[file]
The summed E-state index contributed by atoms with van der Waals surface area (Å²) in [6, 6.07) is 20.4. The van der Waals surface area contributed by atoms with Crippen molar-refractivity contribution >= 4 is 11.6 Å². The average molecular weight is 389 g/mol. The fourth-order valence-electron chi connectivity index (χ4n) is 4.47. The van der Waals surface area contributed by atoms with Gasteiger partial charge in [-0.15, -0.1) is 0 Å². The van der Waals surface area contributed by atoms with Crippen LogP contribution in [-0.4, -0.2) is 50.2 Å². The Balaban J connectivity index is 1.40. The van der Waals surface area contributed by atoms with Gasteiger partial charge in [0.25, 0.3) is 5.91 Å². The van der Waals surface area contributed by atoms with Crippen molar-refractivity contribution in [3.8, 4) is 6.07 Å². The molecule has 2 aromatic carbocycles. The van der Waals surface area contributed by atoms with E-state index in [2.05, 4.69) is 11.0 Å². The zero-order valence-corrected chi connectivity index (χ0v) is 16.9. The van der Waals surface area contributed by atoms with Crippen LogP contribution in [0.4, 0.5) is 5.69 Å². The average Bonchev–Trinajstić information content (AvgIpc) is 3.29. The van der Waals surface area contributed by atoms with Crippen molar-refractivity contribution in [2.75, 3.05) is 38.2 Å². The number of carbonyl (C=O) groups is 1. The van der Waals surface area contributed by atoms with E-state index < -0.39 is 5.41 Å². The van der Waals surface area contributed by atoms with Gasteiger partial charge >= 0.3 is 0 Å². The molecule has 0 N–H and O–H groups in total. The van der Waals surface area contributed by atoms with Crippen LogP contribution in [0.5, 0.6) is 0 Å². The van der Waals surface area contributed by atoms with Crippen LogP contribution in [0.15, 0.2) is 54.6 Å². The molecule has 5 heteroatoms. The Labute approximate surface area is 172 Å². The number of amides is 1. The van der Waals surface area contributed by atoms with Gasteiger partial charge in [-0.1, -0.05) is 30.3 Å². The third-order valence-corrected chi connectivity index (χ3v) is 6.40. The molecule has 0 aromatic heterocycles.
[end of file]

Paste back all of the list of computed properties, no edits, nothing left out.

The summed E-state index contributed by atoms with van der Waals surface area (Å²) in [6, 6.07) is 20.4. The van der Waals surface area contributed by atoms with Crippen molar-refractivity contribution >= 4 is 11.6 Å². The average molecular weight is 389 g/mol. The fourth-order valence-electron chi connectivity index (χ4n) is 4.47. The van der Waals surface area contributed by atoms with Gasteiger partial charge in [-0.15, -0.1) is 0 Å². The van der Waals surface area contributed by atoms with Crippen LogP contribution in [-0.4, -0.2) is 50.2 Å². The Balaban J connectivity index is 1.40. The van der Waals surface area contributed by atoms with Gasteiger partial charge in [0.25, 0.3) is 5.91 Å². The van der Waals surface area contributed by atoms with Crippen molar-refractivity contribution in [3.8, 4) is 6.07 Å². The molecule has 2 aromatic carbocycles. The van der Waals surface area contributed by atoms with E-state index in [2.05, 4.69) is 11.0 Å². The zero-order valence-corrected chi connectivity index (χ0v) is 16.9. The van der Waals surface area contributed by atoms with Crippen LogP contribution in [0.4, 0.5) is 5.69 Å². The average Bonchev–Trinajstić information content (AvgIpc) is 3.29. The van der Waals surface area contributed by atoms with Crippen molar-refractivity contribution in [2.75, 3.05) is 38.2 Å². The number of carbonyl (C=O) groups is 1. The van der Waals surface area contributed by atoms with E-state index < -0.39 is 5.41 Å². The van der Waals surface area contributed by atoms with Gasteiger partial charge >= 0.3 is 0 Å². The molecule has 0 N–H and O–H groups in total. The van der Waals surface area contributed by atoms with Crippen LogP contribution in [0.5, 0.6) is 0 Å². The van der Waals surface area contributed by atoms with Crippen LogP contribution in [0.15, 0.2) is 54.6 Å². The molecule has 5 heteroatoms. The Labute approximate surface area is 172 Å². The number of amides is 1. The van der Waals surface area contributed by atoms with Gasteiger partial charge in [-0.1, -0.05) is 30.3 Å². The third-order valence-corrected chi connectivity index (χ3v) is 6.40. The molecule has 0 aromatic heterocycles.